The Obama administration pointed to declining budget deficit and improved housing market as likely factors for economic growth.» Read More
Barack Obama beat rival Hillary Clinton in Mississippi on Tuesday, giving him new momentum in their increasingly nasty presidential fight as they head into the next critical showdown in Pennsylvania in six weeks.
Some mistakes in a campaign have a very limited half-life, like Obama adviser Samantha Power's statement that Hillary Clinton is a "monster" -- an obvious lapse into hyperbolic trash talk. Power resigned. Others loom larger -- with longer-lasting effects. Take Geraldine Ferraro's statement...
Suddenly the Democratic presidential primary race is teetering on the edge--not just between Barack Obama and Hillary Clinton, but between boon or disaster for the party’s 2008 hopes. So far, the clash between two history-making candidacies has only helped. In state after state, Democrats displayed their enthusiasm through robust primary turnouts that drew in many new voters.
So the Democrats are just determined to deny any down time at all for those of us who've been running around the country covering the 2008 campaign. Not only will to process go on until at least April 22 and the Pennsylvania primary, it may well go a lot longer.
For Wall Street, this year's hotly contested primary race may come down to the Democrat you know versus the Democrat you don't.
Here’s what happened in last night’s primaries: Hillary Clinton showed impressive resilience vs. Barack Obama. She did it with grit and perhaps even a little humor, including appearances on Saturday Night Live and Jon Stewart’s Daily Show. But here's what didn't happen...
Senator Hillary Rodham Clinton defeated Senator Barack Obama in the Ohio and Texas primaries on Tuesday, ending a string of defeats and allowing her to soldier on in a Democratic presidential nomination race that now seems unlikely to end any time soon.
Hillary Clinton refused to count herself out of the U.S. presidential race on Tuesday as her hard-fought duel with Barack Obama for the Democratic nomination rested with voters in Ohio and Texas.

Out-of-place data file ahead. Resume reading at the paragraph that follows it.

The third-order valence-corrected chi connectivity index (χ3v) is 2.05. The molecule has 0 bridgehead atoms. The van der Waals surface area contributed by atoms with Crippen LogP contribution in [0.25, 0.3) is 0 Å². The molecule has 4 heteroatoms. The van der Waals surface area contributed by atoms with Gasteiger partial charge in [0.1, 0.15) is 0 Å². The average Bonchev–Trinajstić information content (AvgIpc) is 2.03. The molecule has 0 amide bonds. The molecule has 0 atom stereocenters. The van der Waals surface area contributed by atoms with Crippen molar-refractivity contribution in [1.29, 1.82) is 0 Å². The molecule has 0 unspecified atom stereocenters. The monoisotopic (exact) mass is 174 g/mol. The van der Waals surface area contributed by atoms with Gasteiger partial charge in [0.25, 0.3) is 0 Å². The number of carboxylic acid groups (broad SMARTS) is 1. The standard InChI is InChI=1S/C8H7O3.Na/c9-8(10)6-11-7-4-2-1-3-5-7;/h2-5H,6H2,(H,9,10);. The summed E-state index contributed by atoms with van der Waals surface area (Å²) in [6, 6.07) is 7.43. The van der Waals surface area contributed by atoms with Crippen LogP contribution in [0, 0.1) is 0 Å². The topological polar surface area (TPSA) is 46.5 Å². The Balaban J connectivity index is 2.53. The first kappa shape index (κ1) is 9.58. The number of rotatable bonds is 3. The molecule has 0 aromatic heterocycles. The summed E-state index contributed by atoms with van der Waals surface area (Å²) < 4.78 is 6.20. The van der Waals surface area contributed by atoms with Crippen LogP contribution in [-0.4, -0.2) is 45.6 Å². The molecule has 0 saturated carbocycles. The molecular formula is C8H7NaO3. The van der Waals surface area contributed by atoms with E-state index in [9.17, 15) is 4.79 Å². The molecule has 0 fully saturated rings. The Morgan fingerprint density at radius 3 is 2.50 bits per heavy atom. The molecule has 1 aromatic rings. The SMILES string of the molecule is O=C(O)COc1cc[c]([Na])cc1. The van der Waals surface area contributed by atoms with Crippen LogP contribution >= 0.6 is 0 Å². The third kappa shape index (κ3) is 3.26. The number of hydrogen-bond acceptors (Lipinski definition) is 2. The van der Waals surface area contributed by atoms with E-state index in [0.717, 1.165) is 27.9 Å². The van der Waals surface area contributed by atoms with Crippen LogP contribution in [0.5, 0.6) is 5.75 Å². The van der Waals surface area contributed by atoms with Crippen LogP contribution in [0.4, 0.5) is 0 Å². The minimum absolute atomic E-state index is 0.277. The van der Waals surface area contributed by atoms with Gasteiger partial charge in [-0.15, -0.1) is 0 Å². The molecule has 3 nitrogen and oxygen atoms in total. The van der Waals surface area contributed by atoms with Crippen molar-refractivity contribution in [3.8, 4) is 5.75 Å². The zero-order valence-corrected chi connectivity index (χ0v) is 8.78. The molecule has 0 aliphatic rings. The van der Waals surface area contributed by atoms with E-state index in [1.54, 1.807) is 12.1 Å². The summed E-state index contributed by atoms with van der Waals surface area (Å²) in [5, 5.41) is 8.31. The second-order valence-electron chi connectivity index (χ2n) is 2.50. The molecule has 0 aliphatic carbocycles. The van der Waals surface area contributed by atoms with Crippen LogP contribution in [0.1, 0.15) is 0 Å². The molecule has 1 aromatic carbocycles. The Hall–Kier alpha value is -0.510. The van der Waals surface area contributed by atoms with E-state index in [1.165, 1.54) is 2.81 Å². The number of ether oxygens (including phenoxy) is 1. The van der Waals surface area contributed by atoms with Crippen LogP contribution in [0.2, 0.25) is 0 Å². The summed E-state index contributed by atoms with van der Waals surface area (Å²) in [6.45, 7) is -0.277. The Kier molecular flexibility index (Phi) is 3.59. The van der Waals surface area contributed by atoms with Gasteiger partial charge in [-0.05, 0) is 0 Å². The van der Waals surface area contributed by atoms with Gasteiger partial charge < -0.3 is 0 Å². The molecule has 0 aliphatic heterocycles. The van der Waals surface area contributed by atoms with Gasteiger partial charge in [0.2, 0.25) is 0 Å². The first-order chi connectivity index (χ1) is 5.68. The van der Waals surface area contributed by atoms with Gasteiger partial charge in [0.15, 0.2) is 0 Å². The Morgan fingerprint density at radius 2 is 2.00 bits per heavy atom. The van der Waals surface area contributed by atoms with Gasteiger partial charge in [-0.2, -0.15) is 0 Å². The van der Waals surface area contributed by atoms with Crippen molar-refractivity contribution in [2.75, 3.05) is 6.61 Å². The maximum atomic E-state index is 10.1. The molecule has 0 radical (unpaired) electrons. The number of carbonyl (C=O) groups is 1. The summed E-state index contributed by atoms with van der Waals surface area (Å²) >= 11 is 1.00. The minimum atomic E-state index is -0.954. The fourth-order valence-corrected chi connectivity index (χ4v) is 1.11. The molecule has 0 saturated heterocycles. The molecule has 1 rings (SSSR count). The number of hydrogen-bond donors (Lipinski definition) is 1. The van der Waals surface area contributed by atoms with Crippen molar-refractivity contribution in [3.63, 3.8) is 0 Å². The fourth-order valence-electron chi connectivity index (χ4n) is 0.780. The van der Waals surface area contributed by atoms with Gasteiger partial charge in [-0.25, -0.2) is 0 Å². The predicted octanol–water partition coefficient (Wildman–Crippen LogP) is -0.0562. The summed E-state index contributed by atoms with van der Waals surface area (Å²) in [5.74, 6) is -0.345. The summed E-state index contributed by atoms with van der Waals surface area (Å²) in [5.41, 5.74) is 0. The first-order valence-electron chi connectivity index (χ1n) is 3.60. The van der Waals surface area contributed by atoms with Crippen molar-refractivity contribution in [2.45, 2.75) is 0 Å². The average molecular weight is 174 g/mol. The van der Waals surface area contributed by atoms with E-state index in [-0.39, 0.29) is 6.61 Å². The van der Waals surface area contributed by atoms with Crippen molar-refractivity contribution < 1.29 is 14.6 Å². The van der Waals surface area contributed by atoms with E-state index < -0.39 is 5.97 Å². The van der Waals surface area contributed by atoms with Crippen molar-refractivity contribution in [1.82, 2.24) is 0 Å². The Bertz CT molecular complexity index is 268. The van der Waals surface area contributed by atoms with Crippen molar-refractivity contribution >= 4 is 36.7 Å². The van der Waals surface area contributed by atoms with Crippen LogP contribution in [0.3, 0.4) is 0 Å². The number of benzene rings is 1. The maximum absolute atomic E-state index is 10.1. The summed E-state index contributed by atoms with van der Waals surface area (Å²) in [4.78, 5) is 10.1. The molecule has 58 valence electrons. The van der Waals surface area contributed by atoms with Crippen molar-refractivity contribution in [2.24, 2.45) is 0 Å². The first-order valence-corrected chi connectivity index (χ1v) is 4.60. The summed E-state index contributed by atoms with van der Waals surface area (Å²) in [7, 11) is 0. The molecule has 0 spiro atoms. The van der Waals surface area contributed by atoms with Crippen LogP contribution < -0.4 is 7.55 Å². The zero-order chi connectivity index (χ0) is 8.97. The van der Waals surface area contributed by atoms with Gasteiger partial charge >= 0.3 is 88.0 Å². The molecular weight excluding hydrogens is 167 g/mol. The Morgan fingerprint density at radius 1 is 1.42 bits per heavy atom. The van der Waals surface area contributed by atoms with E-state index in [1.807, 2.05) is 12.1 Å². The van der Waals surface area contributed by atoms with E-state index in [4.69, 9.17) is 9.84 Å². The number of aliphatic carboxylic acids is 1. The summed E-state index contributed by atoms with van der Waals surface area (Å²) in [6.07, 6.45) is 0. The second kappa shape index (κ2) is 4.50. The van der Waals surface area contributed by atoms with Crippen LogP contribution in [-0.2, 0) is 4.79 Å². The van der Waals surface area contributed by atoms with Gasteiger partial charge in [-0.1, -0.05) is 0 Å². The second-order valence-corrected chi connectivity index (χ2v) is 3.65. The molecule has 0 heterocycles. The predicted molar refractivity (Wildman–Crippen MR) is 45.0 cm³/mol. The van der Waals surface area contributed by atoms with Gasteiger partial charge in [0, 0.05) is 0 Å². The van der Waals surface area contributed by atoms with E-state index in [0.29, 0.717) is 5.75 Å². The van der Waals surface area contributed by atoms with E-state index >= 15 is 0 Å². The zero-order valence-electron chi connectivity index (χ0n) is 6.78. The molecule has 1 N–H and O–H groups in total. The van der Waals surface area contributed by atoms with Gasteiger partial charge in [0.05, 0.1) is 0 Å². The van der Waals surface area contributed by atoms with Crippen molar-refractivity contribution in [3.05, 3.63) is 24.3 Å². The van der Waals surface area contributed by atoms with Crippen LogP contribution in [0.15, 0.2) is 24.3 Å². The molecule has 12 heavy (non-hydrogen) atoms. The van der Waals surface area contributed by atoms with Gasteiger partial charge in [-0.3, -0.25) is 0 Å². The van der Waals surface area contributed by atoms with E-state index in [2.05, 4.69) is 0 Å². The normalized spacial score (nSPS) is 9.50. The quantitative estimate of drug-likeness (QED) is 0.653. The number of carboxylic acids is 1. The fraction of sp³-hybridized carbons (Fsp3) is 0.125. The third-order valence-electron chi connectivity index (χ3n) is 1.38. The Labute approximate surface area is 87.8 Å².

When 22 states selected Democratic delegates on a single day last month, the sheer scale and complexity of "Super Tuesday" made election night returns difficult to follow. Today’s "Junior Tuesday" election could have a decisive impact on the nomination race between Barack Obama and Hillary Clinton.
This week, more than any other of the 2008 Democratic campaign, has acquired an air of decisiveness. That’s because four primary contests on Tuesday could extinguish Hillary Clinton’s hope for overtaking Barack Obama.
We’re starting something new on Political Capital: periodically I will post and answer some of your emails. Here’s a selection of what I’ve received in recent days. Keep those notes coming.
It's clear from our non-scientific survey that you readers, do not believe the MSNBC debate in Cleveland on Tuesday did much to help Hillary Clinton reverse her slide in the race against Barack Obama for the Democratic nomination.
As you'll see from my interview with Ohio Gov Ted Strickland, a Hillary Clinton supporter, he believes that both candidates did well in Tuesday night's debate in Cleveland. That doesn't sound like what Mrs. Clinton needed at a time when Barack Obama is surging nationally, pulling even with her in Texas, and drawing close in Ohio.
Democrats Barack Obama and Hillary Clinton clashed sharply over health care in a debate on Tuesday, accusing each other of misrepresenting their approaches to offering coverage for 47 million uninsured Americans.
European shares closed higher across the board Tuesday after German business sentiment grew at a faster rate than expected in February and corporate earnings from the likes of Standard Chartered, Ferrovial and Persimmon were largely positive.
Here's a change that Hillary Clinton's campaign really can believe in: there's no chance whatsoever that she will lose to Barack Obama this week. That's because, after a remorseless march of contests that began 48 hours after the New Year dawned, there are no Democratic delegate selection contests.
Hillary Clinton faces a huge challenge over the next 10 days in trying to reverse Barack Obama's momentum enough to win Ohio and Texas on march 4 and get back into the race for the Democratic nomination. In last night's debate in Austin, Clinton worked all angles.
I had a particular interest in today’s page one New York Times story on John McCain because I write for the newspaper in addition to my day job in television. The story created an immediate sensation as soon as it was released electronically, taking over cable TV political shows last night and dominating morning shows on cable and broadcast networks alike.
Sen. Barack Obama won an endorsement from the powerful Teamsters union, critical labor support for the Democratic front-runner with upcoming contests in Ohio, Texas and Pennsylvania.
John McCain accomplished his goal in Wisconsin’s Republican primary, defeating Mike Huckabee across the board, winning among conservatives, and shifting the GOP’s focus toward the general election. But Hillary Clinton did not.
Introducing Morning Squawk: CNBC's before the bell news roundup
Sign up to receive Morning Squawk in your inbox each weekday › Sample